Aldous Huxley

(1894-1963), British


Aldous Huxley was born in Surrey, England, on July 26, 1894, to an illustrious family deeply rooted in England’s literary and scientific tradition. Huxley’s father, Leonard Huxley, was the son of Thomas Henry Huxley, a well-known biologist who gained the nickname “Darwin’s bulldog” for championing Charles Darwin’s evolutionary ideas. His mother, Julia Arnold, was related to the important nineteenth-century poet and essayist Matthew Arnold.

Raised in this family of scientists, writers, and teachers (his father was a writer and teacher, and his mother a schoolmistress), Huxley received an excellent education, first at home, then at Eton. Huxley was an avid student, and during his lifetime he was renowned as a generalist, an intellectual who had mastered the use of the English language but was also informed about cutting-edge developments in science and other fields. Although much of his scientific understanding was superficial—he was easily convinced of findings that remained somewhat on the fringe of mainstream science—his education at the intersection of science and literature allowed him to integrate current scientific findings into his novels and essays in a way that few other writers of his time were able to do.

Aside from his education, another major influence on Huxley’s life and writing was an eye disease contracted in his teenage years that left him almost blind. As a teenager Huxley had dreamed about becoming a doctor, but the degeneration of his eyesight prevented him from pursuing his chosen career. It also severely restricted the activities he could pursue. Because of his near blindness, he depended heavily on his first wife, Maria, to take care of him. Blindness and vision are motifs that permeate much of Huxley’s writing.

After graduating from Oxford in 1916, Huxley began to make a name for himself writing satirical pieces about the British upper class. He continued to write prolifically, working as an essayist and journalist, and publishing four volumes of poetry before beginning to work on novels. Without giving up his other writing, beginning in 1921, Huxley produced a series of novels at an astonishing rate: Crome Yellow was published in 1921, followed by Antic Hay in 1923, Those Barren Leaves in 1925, and Point Counter Point in 1928. During these years, Huxley left his early satires behind and became more interested in writing about subjects with deeper philosophical and ethical significance. Much of his work deals with the conflict between the interests of the individual and society, often focusing on the problem of self-realization within the context of social responsibility. These themes reached their zenith in Huxley’s Brave New World, published in 1932. His most enduring work imagined a fictional future in which free will and individuality have been sacrificed in deference to complete social stability.

After publishing Brave New World, Huxley continued to live in England, making frequent journeys to Italy. In 1937, Huxley moved to California. An ardent pacifist, he had become alarmed at the growing military buildup in Europe, and determined to remove himself from the possibility of war. Already famous as a writer of novels and essays, he tried to make a living as a screenwriter. He had little success. Huxley never seemed to grasp the requirements of the form, and his erudite literary style did not translate well to the screen.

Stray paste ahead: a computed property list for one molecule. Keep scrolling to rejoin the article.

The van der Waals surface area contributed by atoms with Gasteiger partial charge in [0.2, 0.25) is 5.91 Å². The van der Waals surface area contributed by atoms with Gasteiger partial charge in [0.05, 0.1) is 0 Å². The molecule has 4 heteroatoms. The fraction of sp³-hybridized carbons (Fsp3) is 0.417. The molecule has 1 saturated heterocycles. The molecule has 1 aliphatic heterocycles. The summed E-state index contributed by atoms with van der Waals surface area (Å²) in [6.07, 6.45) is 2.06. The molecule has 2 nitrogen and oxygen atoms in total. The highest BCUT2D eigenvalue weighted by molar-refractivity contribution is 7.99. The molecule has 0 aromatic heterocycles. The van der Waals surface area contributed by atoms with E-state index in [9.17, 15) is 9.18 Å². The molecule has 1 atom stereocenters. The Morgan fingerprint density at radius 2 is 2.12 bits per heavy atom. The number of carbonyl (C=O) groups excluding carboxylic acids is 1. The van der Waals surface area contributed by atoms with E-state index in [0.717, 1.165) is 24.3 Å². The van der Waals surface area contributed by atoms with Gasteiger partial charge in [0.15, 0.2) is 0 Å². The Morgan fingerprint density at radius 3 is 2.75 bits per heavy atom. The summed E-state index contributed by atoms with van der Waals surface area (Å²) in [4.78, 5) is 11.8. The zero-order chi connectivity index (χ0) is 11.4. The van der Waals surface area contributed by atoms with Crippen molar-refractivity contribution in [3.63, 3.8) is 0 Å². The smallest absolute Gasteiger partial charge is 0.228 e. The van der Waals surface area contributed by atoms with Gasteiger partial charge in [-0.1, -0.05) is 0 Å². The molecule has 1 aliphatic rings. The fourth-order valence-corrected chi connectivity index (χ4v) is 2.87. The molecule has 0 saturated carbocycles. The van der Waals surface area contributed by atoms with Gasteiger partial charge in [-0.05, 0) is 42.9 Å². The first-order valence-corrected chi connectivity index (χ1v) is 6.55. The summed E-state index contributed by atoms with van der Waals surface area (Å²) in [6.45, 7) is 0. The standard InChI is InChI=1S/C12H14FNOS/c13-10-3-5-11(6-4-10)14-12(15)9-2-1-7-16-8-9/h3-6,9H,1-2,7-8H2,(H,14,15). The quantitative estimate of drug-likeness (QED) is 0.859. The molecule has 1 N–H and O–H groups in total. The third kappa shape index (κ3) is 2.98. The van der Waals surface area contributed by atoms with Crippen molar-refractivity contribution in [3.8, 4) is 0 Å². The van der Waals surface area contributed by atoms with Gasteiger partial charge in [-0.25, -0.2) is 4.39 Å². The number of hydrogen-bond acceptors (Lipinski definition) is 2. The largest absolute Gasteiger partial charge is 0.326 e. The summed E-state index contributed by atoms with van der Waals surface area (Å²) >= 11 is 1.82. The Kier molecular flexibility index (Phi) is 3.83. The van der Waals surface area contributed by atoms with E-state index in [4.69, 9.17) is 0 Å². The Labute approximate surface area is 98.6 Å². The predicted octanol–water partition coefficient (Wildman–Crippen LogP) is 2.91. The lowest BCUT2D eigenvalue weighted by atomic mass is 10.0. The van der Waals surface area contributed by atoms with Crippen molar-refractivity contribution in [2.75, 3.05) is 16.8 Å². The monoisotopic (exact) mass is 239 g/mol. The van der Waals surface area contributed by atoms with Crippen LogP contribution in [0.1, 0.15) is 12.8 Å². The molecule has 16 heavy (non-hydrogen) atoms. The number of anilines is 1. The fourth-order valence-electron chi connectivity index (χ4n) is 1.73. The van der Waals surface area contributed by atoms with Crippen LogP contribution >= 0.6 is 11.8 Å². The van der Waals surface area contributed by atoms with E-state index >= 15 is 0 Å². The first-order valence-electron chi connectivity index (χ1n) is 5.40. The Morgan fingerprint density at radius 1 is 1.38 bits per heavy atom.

In the late forties, Huxley started to experiment with hallucinogenic drugs such as LSD and mescaline. He also maintained an interest in occult phenomena, such as hypnotism, séances, and other activities occupying the border between science and mysticism. Huxley’s experiments with drugs led him to write several books that had profound influences on the sixties counterculture. The book he wrote about his experiences with mescaline, The Doors of Perception, influenced a young man named Jim Morrison and his friends, and they named the band they formed The Doors. (The phrase, “the doors of perception” comes from a William Blake poem called The Marriage of Heaven and Hell.) In his last major work, Island, published in 1962, Huxley describes a doomed utopia called Pala that serves as a contrast to his earlier vision of dystopia. A central aspect of Pala’s ideal culture is the use of a hallucinogenic drug called “moksha,” which provides an interesting context in which to view soma, the drug in Brave New World that serves as one tool of the totalitarian state. Huxley died on November 22, 1963, in Los Angeles.

Study Guides


Aldous Huxley Quotes

Experience is not what happens to a man; it is what a man does with what happens to him.

Facts do not cease to exist because they are ignored.

Maybe this world is another planet's hell.

There are things known and there are things unknown, and in between are the doors of perception.

The more powerful and original a mind, the more it will incline towards the religion of solitude.

That men do not learn very much from the lessons of history is the most important of all the lessons that history has to teach.


Crome Yellow
Antic Hay
Those Barren Leaves
Point Counter Point
Brave New World
Eyeless in Gaza
After Many a Summer
Time Must Have a Stop
Ape and Essence
The Genius and the Goddess

Short Story Collections

Mortal Coils
Brief Candles

Essay Collections

Music at Night
Ends and Means
The Art of Seeing
The Perennial Philosophy
Science, Liberty, and Peace
The Doors of Perception
Heaven and Hell
Brave New World Revisited
Literature and Science